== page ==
4-5: This is a prophecy of how Israel would go for a long period without a king, sacrificial system, or household idols. It’s the current state of Israel; they’re no longer a theocracy, they don’t have a temple, and Judaism is a monotheistic religion that rejects household gods. In the last days, a large remnant of Jews will return to God by receiving Christ as their savior.


1-19: God described the sins of Israel that lead to His rejection of them: lying, murder, adultery, violence, idolatry. He called out the priests for leading the people astray by sacrificing to idols and engaging in cult prostitution, which brought them shame and punishment from God.


1-15: God warned Israel of the judgment to come, specifically calling out the tribes of Ephraim and Judah. During their judgement, Ephraim would go to the king of Assyria for help, but no one would be able to help them. God would distance himself from Israel until they sought Him again at the end of the age.


1-5: Israel’s repentance in verses 1-3 is a temporary, shallow reaction to God’s judgments. God refers to their love as a morning cloud and dew on the ground that quickly fades away.

6-11: Israel was unrepentant as they went through the motions of offering sacrifices to God. However, God wanted their obedience and sacrifices to come from steadfast love rather than empty religious practices.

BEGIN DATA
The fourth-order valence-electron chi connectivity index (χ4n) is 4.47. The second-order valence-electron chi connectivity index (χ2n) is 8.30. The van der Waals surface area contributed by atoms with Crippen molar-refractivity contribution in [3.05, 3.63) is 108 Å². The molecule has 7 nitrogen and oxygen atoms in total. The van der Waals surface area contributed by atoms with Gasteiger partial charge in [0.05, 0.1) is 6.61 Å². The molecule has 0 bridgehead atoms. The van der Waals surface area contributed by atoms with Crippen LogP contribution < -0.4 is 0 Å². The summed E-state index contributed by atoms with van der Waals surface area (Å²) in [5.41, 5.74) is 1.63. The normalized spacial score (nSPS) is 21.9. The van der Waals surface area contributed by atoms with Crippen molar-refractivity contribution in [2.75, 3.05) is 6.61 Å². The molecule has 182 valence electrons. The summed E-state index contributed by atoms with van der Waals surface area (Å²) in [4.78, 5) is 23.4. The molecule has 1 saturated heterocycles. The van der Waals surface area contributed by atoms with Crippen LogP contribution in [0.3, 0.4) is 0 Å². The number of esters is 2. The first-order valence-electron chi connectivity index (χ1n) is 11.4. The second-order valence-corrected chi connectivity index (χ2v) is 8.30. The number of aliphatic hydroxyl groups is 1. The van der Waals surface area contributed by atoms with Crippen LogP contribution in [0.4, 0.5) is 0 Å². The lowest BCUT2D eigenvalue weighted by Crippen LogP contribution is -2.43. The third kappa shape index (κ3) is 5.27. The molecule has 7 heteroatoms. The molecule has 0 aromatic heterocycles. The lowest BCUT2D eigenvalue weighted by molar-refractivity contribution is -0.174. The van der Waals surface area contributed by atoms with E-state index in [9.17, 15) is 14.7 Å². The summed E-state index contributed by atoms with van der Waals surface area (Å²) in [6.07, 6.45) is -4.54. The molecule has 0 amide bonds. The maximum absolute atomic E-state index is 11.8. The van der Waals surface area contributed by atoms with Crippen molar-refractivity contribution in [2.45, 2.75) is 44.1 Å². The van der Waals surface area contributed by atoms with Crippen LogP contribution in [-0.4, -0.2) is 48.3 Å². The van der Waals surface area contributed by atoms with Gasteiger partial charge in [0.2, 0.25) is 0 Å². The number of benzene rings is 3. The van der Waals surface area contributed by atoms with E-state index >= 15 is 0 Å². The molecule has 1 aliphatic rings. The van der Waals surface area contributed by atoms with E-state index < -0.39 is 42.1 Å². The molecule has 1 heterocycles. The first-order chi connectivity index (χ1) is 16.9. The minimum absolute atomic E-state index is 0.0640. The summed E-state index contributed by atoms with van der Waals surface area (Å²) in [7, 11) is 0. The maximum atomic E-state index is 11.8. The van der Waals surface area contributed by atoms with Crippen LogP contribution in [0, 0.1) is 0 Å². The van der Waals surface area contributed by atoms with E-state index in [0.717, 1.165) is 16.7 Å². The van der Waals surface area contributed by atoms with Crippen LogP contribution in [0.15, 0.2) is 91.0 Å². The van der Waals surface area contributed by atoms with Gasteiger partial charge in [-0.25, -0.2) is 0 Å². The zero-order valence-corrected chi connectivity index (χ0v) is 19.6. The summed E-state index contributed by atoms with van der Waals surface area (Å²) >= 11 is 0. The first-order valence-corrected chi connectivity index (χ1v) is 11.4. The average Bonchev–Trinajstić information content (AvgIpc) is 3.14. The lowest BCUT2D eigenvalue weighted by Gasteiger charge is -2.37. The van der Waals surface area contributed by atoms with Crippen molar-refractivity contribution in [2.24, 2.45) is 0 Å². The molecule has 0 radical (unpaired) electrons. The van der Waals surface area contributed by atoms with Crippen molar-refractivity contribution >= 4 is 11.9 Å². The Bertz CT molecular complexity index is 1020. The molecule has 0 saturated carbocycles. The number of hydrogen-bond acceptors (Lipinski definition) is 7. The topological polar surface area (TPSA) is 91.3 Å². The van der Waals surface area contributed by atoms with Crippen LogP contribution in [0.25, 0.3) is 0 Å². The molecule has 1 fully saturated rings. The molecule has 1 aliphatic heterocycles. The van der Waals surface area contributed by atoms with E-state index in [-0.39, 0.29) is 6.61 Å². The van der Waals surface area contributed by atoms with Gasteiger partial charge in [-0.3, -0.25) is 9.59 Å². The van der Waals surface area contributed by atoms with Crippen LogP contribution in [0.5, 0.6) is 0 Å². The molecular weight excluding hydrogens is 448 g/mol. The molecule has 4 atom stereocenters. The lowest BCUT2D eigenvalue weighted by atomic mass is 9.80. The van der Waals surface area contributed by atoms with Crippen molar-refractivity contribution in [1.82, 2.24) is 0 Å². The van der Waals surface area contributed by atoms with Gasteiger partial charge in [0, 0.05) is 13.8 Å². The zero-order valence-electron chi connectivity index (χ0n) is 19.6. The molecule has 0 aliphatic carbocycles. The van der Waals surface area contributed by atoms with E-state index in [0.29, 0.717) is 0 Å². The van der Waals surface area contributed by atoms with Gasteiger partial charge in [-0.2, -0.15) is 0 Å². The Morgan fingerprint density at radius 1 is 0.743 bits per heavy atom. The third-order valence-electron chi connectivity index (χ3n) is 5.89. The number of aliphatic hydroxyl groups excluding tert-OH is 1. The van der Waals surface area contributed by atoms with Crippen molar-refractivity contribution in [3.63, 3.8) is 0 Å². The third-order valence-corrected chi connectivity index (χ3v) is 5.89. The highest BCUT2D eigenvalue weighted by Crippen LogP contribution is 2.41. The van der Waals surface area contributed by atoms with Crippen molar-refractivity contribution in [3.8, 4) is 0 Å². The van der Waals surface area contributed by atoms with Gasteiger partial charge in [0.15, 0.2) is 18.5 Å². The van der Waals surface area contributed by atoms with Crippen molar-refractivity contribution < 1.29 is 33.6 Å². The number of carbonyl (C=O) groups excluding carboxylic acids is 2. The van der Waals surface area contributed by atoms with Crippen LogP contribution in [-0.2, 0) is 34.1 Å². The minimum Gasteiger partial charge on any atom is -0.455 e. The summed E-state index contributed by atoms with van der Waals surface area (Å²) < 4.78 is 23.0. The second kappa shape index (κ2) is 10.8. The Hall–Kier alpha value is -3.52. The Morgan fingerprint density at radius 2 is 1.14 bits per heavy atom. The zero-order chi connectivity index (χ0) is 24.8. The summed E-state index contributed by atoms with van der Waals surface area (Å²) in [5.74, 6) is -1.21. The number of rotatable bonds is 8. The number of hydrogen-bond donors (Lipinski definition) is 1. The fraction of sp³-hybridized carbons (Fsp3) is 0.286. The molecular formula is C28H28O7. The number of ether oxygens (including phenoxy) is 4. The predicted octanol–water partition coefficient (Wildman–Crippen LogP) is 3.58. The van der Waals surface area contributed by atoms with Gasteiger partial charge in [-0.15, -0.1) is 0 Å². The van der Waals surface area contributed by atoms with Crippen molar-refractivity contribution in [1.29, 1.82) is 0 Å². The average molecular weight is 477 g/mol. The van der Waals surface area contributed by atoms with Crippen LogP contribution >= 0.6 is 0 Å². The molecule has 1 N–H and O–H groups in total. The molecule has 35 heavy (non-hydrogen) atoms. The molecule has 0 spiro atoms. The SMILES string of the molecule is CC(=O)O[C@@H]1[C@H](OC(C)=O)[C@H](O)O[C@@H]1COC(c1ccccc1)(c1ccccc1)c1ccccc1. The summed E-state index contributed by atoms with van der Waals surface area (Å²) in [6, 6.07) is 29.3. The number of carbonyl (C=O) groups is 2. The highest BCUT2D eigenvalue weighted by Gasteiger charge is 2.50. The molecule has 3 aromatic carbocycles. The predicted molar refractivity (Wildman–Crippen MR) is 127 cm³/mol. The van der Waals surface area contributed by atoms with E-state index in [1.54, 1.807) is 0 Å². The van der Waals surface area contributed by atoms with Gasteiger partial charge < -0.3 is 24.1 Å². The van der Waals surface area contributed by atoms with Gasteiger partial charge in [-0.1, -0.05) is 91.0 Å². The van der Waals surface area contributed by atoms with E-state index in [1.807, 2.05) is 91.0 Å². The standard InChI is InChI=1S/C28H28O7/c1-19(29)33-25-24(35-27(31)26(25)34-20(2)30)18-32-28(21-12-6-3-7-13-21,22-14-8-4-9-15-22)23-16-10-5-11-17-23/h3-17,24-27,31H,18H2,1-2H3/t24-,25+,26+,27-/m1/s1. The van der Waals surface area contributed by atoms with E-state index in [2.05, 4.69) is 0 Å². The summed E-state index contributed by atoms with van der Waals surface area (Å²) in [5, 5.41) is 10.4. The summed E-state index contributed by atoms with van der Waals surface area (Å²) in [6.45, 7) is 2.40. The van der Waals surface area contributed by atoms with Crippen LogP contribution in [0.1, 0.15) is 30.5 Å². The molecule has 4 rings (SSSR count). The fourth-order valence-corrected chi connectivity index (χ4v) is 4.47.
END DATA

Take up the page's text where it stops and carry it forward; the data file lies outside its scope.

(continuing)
1-16: God continued to convict Israel for their violence, hatred, pride, greed, and mixing with pagan nations to worship false gods. He poetically compared their sin to a smoldering oven being stoked. God would eventually discipline and punish them. He used the imagery of a net bringing down birds in the sky to illustrate that they can’t escape his discipline.


1-14: This chapter focuses on how Israel became a useless vessel in evangelism because they adopted the customs and made allies with pagan nations. God made Israel distinct from the nations through purity laws to make it clear they worshipped a different God. The purpose was to protect them from false religions and use Israel as a light of salvation to a lost world. However, Israel embraced paganism and it watered down their influence.